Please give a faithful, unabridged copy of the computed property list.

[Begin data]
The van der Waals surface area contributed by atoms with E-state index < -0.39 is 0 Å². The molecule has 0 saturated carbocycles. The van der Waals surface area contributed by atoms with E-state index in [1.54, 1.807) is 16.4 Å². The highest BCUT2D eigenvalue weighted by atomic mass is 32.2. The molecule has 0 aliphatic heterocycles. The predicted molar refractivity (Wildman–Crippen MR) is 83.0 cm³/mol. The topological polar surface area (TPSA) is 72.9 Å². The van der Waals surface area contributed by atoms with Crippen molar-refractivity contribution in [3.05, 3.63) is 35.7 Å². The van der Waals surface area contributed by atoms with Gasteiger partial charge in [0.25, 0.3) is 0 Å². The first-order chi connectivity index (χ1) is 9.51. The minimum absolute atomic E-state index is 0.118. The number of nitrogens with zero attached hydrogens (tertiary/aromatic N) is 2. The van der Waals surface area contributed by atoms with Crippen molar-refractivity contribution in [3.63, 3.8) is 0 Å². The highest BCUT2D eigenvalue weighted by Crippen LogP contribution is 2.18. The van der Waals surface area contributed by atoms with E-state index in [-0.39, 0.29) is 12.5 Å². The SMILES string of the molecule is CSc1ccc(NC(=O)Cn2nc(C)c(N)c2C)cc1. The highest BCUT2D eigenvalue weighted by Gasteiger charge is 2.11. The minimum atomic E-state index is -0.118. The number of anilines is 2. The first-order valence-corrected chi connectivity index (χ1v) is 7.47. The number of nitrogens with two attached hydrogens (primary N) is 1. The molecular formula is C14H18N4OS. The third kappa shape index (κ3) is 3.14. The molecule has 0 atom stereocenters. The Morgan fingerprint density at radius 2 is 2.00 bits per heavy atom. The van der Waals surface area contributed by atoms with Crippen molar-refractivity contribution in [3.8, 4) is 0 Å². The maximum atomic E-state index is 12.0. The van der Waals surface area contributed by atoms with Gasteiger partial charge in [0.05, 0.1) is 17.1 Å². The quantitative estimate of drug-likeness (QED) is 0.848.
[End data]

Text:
The van der Waals surface area contributed by atoms with E-state index < -0.39 is 0 Å². The molecule has 0 saturated carbocycles. The van der Waals surface area contributed by atoms with E-state index in [1.54, 1.807) is 16.4 Å². The highest BCUT2D eigenvalue weighted by atomic mass is 32.2. The molecule has 0 aliphatic heterocycles. The predicted molar refractivity (Wildman–Crippen MR) is 83.0 cm³/mol. The topological polar surface area (TPSA) is 72.9 Å². The van der Waals surface area contributed by atoms with Crippen molar-refractivity contribution in [3.05, 3.63) is 35.7 Å². The van der Waals surface area contributed by atoms with Gasteiger partial charge in [0.25, 0.3) is 0 Å². The first-order chi connectivity index (χ1) is 9.51. The minimum absolute atomic E-state index is 0.118. The number of nitrogens with zero attached hydrogens (tertiary/aromatic N) is 2. The van der Waals surface area contributed by atoms with Crippen molar-refractivity contribution in [3.63, 3.8) is 0 Å². The highest BCUT2D eigenvalue weighted by Crippen LogP contribution is 2.18. The van der Waals surface area contributed by atoms with E-state index in [-0.39, 0.29) is 12.5 Å². The SMILES string of the molecule is CSc1ccc(NC(=O)Cn2nc(C)c(N)c2C)cc1. The highest BCUT2D eigenvalue weighted by Gasteiger charge is 2.11. The minimum atomic E-state index is -0.118. The number of anilines is 2. The first-order valence-corrected chi connectivity index (χ1v) is 7.47. The number of nitrogens with two attached hydrogens (primary N) is 1. The molecular formula is C14H18N4OS. The third kappa shape index (κ3) is 3.14. The molecule has 0 atom stereocenters. The Morgan fingerprint density at radius 2 is 2.00 bits per heavy atom. The van der Waals surface area contributed by atoms with Crippen molar-refractivity contribution in [3.8, 4) is 0 Å². The maximum atomic E-state index is 12.0. The van der Waals surface area contributed by atoms with Gasteiger partial charge in [0.05, 0.1) is 17.1 Å². The quantitative estimate of drug-likeness (QED) is 0.848.